An increasingly important topic we are seeing is the need for content to be optimized with mobility in mind. With many users now accessing their training across any portable devices, mobility is becoming a key requirement.

If you expect your users to be accessing your training on multiple devices such as phone and/or tablets, your content will need to be suitable for all devices. A recent post written by my colleague Eoghan talks about mobile responsiveness content in more detail and is well worth a read.

A final point as part of the content needs and course structure prior to implementation is whether you want to have blended learning. Blended learning is a term used to describe the combination of traditional, face-to-face learning methods with webinar based tools such as Webex, GoToWebinar and Adobe Connect.

eLearning can be integrated before, after, and during face-to-face training sessions and it is this mix of an offline and online approach which gives the ‘blended’ meaning. Blended learning can offer a more holistic learning experience which can improve learning outcomes.

Whatever content and course structure you decide on for implementation, it’s important that your LMS solution can scale easily and effectively to any changes in your course delivery.

Integrating with 3rd party platforms?

Integrating your LMS solution with 3rd party systems such as an HRIS can have many benefits such as automating user management from your existing HRIS solution. It can also enable you to seamlessly extract training history data from your LMS and make it available in your HRIS.

Creating this bridge between your HRIS and your LMS can take some time to connect. Timing can vary from creating a simple bridge to something more comprehensive. You will need to think carefully about what exactly you want to accomplish and whether you have the technical resources (either internally or externally) to achieve it. As a rule, if you are going down the route of API integration it will probably add some more time (and cost) to your implementation.

If you decide not to go down the route of API integration, the good news is that you have other options to manage your users such as batch uploading a CSV file of your users’ details into your LMS. An LMS should also enable you to easily export your training data in Excel and PDF formats.

A better LMS should allow the option to schedule these reports to be sent to users or to an email address on a chosen frequency. Being clear early on your user and data management options will ensure you don’t have any unintended issues on user management prior to launch.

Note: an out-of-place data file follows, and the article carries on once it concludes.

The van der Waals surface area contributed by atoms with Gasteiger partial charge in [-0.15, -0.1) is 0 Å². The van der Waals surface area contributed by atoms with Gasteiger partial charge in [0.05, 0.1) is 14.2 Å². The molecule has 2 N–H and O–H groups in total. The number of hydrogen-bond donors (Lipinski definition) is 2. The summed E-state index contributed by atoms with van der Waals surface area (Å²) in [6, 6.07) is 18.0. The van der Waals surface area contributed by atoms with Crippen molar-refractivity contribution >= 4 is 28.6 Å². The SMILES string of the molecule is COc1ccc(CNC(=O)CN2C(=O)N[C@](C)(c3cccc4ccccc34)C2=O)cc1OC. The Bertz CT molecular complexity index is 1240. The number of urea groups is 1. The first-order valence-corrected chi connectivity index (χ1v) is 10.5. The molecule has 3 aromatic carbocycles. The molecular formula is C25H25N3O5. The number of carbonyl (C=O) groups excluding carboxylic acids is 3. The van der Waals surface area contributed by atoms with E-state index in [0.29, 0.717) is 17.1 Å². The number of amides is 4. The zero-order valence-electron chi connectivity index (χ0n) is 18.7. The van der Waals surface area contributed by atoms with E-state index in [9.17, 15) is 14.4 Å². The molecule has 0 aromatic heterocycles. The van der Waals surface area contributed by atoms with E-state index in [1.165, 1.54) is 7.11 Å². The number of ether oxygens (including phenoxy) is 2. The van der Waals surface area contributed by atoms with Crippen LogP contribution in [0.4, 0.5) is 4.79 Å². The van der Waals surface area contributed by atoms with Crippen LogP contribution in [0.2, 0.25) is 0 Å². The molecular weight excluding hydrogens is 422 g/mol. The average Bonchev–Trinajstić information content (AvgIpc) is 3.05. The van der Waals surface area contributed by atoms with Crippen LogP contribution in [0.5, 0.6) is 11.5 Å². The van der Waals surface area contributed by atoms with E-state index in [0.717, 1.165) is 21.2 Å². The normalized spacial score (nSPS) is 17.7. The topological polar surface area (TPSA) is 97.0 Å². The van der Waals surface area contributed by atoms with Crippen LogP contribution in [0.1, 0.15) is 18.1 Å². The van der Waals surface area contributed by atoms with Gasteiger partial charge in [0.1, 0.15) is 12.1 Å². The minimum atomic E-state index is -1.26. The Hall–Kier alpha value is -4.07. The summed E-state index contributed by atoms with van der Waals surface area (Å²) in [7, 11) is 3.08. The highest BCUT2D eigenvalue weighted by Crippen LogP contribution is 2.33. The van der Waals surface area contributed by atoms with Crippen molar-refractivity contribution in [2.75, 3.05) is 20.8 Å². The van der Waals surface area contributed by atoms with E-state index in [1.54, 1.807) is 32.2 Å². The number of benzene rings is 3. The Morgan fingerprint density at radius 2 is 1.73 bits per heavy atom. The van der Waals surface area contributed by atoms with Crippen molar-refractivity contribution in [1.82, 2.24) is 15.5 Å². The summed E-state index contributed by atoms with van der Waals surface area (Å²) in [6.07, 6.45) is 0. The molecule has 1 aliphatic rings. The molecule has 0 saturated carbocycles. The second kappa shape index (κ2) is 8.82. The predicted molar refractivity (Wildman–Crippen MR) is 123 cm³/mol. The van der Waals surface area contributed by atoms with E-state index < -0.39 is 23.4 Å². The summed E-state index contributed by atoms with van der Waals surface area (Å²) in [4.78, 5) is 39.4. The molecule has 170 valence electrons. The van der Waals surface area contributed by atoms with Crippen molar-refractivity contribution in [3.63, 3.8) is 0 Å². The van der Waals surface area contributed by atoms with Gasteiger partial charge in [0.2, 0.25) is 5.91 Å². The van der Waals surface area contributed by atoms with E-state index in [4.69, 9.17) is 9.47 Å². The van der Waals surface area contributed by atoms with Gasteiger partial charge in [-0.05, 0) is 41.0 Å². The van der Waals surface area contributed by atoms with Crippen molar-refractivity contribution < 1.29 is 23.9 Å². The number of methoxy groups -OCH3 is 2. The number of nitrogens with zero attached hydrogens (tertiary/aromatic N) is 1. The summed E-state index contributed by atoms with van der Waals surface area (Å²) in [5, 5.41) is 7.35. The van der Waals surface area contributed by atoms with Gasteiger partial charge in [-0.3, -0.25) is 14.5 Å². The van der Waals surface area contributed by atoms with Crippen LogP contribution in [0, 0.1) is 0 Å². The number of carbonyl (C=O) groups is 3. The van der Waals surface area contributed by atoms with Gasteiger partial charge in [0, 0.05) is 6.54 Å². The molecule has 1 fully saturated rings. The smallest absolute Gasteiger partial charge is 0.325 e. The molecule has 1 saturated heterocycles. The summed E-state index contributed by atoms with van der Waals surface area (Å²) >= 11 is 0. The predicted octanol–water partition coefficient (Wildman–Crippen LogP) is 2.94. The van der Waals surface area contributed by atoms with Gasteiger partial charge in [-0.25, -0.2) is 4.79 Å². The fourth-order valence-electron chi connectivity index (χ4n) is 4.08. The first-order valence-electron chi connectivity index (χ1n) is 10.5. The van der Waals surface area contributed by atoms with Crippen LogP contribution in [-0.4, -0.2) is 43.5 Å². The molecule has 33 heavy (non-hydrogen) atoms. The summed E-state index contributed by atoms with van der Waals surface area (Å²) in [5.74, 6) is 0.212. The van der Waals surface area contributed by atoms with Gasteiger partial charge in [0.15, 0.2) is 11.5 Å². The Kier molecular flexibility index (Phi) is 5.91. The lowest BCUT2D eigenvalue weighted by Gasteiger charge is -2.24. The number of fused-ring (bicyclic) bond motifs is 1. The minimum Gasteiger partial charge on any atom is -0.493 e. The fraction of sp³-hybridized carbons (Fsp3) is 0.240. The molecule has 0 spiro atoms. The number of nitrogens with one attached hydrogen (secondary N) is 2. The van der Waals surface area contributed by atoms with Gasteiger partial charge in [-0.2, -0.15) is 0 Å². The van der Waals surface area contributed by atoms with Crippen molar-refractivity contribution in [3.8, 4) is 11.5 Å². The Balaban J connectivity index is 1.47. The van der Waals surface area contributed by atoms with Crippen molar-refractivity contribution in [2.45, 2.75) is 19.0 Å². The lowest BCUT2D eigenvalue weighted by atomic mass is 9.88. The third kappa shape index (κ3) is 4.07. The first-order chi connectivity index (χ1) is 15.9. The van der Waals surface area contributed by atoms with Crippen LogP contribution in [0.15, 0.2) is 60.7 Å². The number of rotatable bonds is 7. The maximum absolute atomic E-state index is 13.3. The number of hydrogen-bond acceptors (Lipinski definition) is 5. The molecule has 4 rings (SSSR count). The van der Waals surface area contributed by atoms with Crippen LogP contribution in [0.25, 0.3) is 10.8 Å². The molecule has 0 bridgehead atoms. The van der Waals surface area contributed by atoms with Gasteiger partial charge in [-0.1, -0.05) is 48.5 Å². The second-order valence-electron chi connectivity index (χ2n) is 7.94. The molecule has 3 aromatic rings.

Content Ready? Users Ready?

Once you have decided on your course structure and how your users will be managed in your LMS you need to start preparing for your launch date.

Your LMS vendor should provide effective onboarding training for your admin team which will help make sure you are comfortable with your LMS set up and how to create content, manage your users, run reports etc. This will be invaluable as you can ensure you know exactly how to deliver your training effectively and have no remaining doubts before launch.

LMS providers should provide this 1:1 training as part of your agreement in addition to adequate support coverage such as 24/7 technical support with a useful knowledge base of support content. Having a safety net of effective support will give you the peace of mind that if there are any technical or support issues during your implementation they will be addressed quickly.

LMS Implementation and Beyond…

Implementations differ from customer to customer but the above points should help you think more about the tasks which need to be thought out before launching your LMS.

Having a true and trusted LMS partner means you have a vendor dedicated to you successfully implementing your LMS solution. Implementations are, however, just the start.

A successful implementation requires ongoing work and investment to ensure you achieve the success you need. Use cases can evolve over time and we find that some customers start with the plan to train internal staff but over time they see value in perhaps training their partner’s i.e. extended enterprise.

We also see that when we release new features such as webinar integration or Gamification it gives our customers’ new value and new opportunities to train differently and engage better with their learners.

Your LMS provider should view your relationship beyond implementation and as your learning program evolves your LMS vendor should be responsive to your needs and work hard to ensure you find repeated and new value with your LMS solution.